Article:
In the U.S., millions of square feet of interior spaces sit vacant each year. Venues with a singular purpose, such as dorm rooms, conference facilities, sports stadiums, concert arenas, and even some hotel destinations have periods of significant underutilization throughout the year. From strip malls full of vitamin shops and mattress stores, to vacant hospitality venues due to travel restrictions imposed by the COVID-19 pandemic, many low-demand, or even abandoned, facilities can be transformed to better provide for the community. According to the Harvard Business Review, the government alone owns an estimated 45,000 underused or underutilized buildings, plus abundant surplus land. And as a result of the current COVID-19 pandemic, many spaces have shut their doors and gone dark. As we look to create a more sustainable future—leveraging the footprint that is already established—designers are exploring how they can give buildings with a singular purpose, multiple uses for year-round occupancy.
Throughout the nation, a variety of singular-use or vacant buildings have been left abandoned due to their location, the economy, or failed business ventures. However, in recent years, we’ve seen how vacant retail spaces can and continue to be repurposed. In some scenarios, developers have taken over properties, repositioning and rebranding them completely, while others have repurposed the spaces they have to be used in ways that are more conducive to the current environment. In 2017 alone, large anchor chains including JCPenney, Macy’s, and Sears announced over 250 store closures. In 2020, amidst the COVID-19 pandemic, a new wave of bankruptcies emerged, including True Religion, Modell’s, and Pier 1 Imports. Depending on the configuration of the existing space, retailers can repurpose these vacancies in a manner that requires minimal disruption to the original infrastructure of the building. Some of the ways retailers are repurposing spaces and adapting to the evolving times include a focus on more centralized healthcare clinics and facilities, as well as the adoption of curb-side pick-up locations for retail, fulfillment centers, and ghost kitchens.
Following closures of big box retailers throughout the pandemic, developers have also looked into the conversion of these larger spaces and how they can transform them into regional fulfillment centers, if the demand is high. The large shift from physical to digital during the pandemic has prompted the need for increased warehouse space, which has been especially true for retailers such as Amazon. Many large malls with empty spaces have even made their properties available for governmental and community organizational use. Some F&B outlets are also shifting to ghost kitchens to keep up with the demand of online orderings, as well as to serve other neighboring communities.Though this particular example might be a temporary fix, they are simple, yet effective uses of empty spaces.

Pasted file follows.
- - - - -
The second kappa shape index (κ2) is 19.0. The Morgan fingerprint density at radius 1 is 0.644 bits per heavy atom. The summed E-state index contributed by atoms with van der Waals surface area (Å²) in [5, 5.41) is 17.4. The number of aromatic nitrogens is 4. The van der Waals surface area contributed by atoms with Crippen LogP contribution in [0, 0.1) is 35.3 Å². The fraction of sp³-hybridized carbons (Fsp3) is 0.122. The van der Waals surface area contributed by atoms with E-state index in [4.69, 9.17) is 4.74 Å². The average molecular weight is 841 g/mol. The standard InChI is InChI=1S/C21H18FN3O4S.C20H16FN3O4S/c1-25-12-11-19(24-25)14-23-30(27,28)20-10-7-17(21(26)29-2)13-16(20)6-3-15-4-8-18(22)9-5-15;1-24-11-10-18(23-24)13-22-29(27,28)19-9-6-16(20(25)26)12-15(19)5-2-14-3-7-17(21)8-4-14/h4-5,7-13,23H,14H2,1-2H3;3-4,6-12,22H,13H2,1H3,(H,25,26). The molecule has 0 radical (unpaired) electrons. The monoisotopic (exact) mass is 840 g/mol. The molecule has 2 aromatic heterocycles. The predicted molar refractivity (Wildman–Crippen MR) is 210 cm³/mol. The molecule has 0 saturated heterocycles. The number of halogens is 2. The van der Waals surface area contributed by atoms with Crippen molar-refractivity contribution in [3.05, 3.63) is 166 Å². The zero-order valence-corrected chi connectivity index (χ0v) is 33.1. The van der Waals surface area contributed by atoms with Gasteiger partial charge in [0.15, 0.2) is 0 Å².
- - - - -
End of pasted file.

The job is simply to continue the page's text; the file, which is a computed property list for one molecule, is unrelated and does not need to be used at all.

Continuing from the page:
In the healthcare industry, repurposing large dark anchor spaces has become the next round of major investments. Health planners are looking at large anchors as a way to offer a broader array of outpatient clinical services, including urgent care, primary and specialty care, diagnostic imaging, women’s health, medical oncology, laboratory services, and even administrative and support services programs. Beyond the current global pandemic, a growing population of aging baby boomers are in critical need of more healthcare facilities. The large number of dark anchor spaces becoming available throughout the country is an opportunity for health systems to get ahead of future demand—potentially at a lower cost.
With many hospitality venues sitting empty due to strict travel bans and restrictions, developers have considered repurposing these locations into assisted living facilities and micro-housing as there are 70-200 keys available to go around. In terms of size perspective, transforming hotels into dorms is another potential alternative for those situated within a short distance from a local college and/or university. The repositioning of these outdated buildings, which were not large revenue-generators otherwise, are an easy place to begin to bring added value back into an area, especially as we continue to navigate challenges posed by COVID-19.
As retail, hospitality, F&B, and healthcare outlets look to reimagine their vacant venues, architecture, design, and strategy firm NELSON Worldwide is pushing the boundaries in repurposing and readapting spaces. A practice that has been familiar to the firm well beyond the pandemic, NELSON’s various offices throughout the nation are propelling businesses forward, while leveraging the existing carbon footprints and making these spaces more accessible, functional, and experientially wonderful year-round.
Haril Pandya, FAIA, is the senior vice president and managing director at NELSON Worldwide Boston.